Then, to make it work with firejail, I had to add a whitelist statement to /etc/firejail/firefox.profile: whitelist ${HOME}/Data/.firefox
and another to /etc/firejail/thunderbird.profile: whitelist ${HOME}/Data/.thunderbird
EDIT: Per recommendation from Fred Barclay, it is best not to modify those two firejail ".profile" files, but rather to create two new files, /etc/firejail/firefox.local and /etc/firejail/thunderbird.local and put the required whitelist statement in each file, so that an update to firejail which replaces /etc/firejail/firefox.profile and /etc/firejail/thunderbird.profile will not wipe out the whitelist statements.

Note - the names of your FF and TB profile directories may differ from mine, but should be the same format xxxxxxxx.default.
Last edited by slipstick on Fri Oct 19, 2018 10:03 pm, edited 1 time in total.
In theory, theory and practice are the same. In practice, they ain't.

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Re: Partioning advice dualboot LM18.3 and 19

Post by rene » Fri Oct 19, 2018 7:42 pm

MyM wrote:
Fri Oct 19, 2018 10:40 am
When LM offers to automatically install next to an existing OS, does it simply allocate the existing free space for itself? And in that case, I assume there is no possibility to establish a separate /home partition.
Sorry, missed a query. Yes, and no indeed. Furthermore, I do believe that even the automatic install would not create an additional swap partition, would reuse the one on the HDD, but am not completely certain: on non-VM installs, I pick the "something else" option always; tend to create all partitions in advance using for me more comfortable tools.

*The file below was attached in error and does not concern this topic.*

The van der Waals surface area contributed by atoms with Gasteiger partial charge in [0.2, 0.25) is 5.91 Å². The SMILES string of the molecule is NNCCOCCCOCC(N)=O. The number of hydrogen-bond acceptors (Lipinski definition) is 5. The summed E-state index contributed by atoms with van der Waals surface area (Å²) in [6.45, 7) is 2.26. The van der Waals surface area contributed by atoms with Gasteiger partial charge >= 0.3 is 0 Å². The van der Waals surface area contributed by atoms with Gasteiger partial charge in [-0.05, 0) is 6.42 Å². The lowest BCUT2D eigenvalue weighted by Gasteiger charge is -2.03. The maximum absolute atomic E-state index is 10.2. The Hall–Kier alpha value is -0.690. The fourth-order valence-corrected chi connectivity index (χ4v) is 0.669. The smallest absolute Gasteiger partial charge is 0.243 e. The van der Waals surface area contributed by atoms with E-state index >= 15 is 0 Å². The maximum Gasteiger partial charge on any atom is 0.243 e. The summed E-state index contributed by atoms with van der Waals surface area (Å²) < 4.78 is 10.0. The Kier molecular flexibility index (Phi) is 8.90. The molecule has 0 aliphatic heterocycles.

In any case, yes, you'll want the "Something else" option.

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Re: Partioning advice dualboot LM18.3 and 19

Post by MyM » Sun Oct 21, 2018 6:35 am

rene wrote:
Fri Oct 19, 2018 5:27 pm

First sentence,...

Mind you, "yes" would appear to be a valid answer and certainly on systems with more than one active user but for me it's "no". Definitely I have files and directories, dot- and otherwise, in my home that I preserve across reinstalls but have like you separated out a big chunk of that to a different drive/partition anyway -- and /etc is moreover configuration-wise much more important to me than any per-user configuration. Both /etc and my home I backup regularly and certainly right before reinstalls; for me the point of a reinstall tends to be to get rid of outdated configuration and/or other accumulated junk and I as such only selectively and manually restore files from backup to the new system.